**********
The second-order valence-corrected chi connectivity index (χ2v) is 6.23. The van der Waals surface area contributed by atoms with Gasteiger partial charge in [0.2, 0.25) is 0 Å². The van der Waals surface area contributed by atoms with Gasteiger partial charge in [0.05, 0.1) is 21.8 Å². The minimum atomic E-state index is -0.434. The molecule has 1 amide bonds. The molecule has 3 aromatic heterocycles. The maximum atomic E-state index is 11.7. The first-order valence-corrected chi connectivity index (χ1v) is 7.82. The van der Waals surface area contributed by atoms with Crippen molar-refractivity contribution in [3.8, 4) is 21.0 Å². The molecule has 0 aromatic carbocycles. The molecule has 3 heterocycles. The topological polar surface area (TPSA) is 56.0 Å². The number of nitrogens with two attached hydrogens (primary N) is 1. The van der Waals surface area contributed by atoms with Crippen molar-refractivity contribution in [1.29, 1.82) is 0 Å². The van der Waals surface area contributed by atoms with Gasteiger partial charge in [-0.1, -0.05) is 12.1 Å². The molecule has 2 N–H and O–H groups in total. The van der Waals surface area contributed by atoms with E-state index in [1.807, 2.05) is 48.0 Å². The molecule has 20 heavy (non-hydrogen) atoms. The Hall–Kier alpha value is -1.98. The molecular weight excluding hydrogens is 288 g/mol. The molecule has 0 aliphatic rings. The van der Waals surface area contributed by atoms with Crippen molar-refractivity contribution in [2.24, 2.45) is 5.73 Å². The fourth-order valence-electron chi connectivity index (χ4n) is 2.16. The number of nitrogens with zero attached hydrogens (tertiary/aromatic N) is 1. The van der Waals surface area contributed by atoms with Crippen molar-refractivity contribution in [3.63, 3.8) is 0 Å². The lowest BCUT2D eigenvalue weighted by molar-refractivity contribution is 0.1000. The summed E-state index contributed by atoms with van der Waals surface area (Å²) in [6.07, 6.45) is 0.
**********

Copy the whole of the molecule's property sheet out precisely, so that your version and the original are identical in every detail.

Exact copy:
The second-order valence-corrected chi connectivity index (χ2v) is 6.23. The van der Waals surface area contributed by atoms with Gasteiger partial charge in [0.2, 0.25) is 0 Å². The van der Waals surface area contributed by atoms with Gasteiger partial charge in [0.05, 0.1) is 21.8 Å². The minimum atomic E-state index is -0.434. The molecule has 1 amide bonds. The molecule has 3 aromatic heterocycles. The maximum atomic E-state index is 11.7. The first-order valence-corrected chi connectivity index (χ1v) is 7.82. The van der Waals surface area contributed by atoms with Crippen molar-refractivity contribution in [3.8, 4) is 21.0 Å². The molecule has 0 aromatic carbocycles. The molecule has 3 heterocycles. The topological polar surface area (TPSA) is 56.0 Å². The number of nitrogens with two attached hydrogens (primary N) is 1. The van der Waals surface area contributed by atoms with Crippen molar-refractivity contribution in [1.29, 1.82) is 0 Å². The van der Waals surface area contributed by atoms with Gasteiger partial charge in [-0.1, -0.05) is 12.1 Å². The molecule has 2 N–H and O–H groups in total. The van der Waals surface area contributed by atoms with E-state index in [1.807, 2.05) is 48.0 Å². The molecule has 20 heavy (non-hydrogen) atoms. The Hall–Kier alpha value is -1.98. The molecular weight excluding hydrogens is 288 g/mol. The molecule has 0 aliphatic rings. The van der Waals surface area contributed by atoms with Crippen molar-refractivity contribution in [2.24, 2.45) is 5.73 Å². The fourth-order valence-electron chi connectivity index (χ4n) is 2.16. The number of nitrogens with zero attached hydrogens (tertiary/aromatic N) is 1. The van der Waals surface area contributed by atoms with Crippen molar-refractivity contribution in [3.63, 3.8) is 0 Å². The lowest BCUT2D eigenvalue weighted by molar-refractivity contribution is 0.1000. The summed E-state index contributed by atoms with van der Waals surface area (Å²) in [6.07, 6.45) is 0.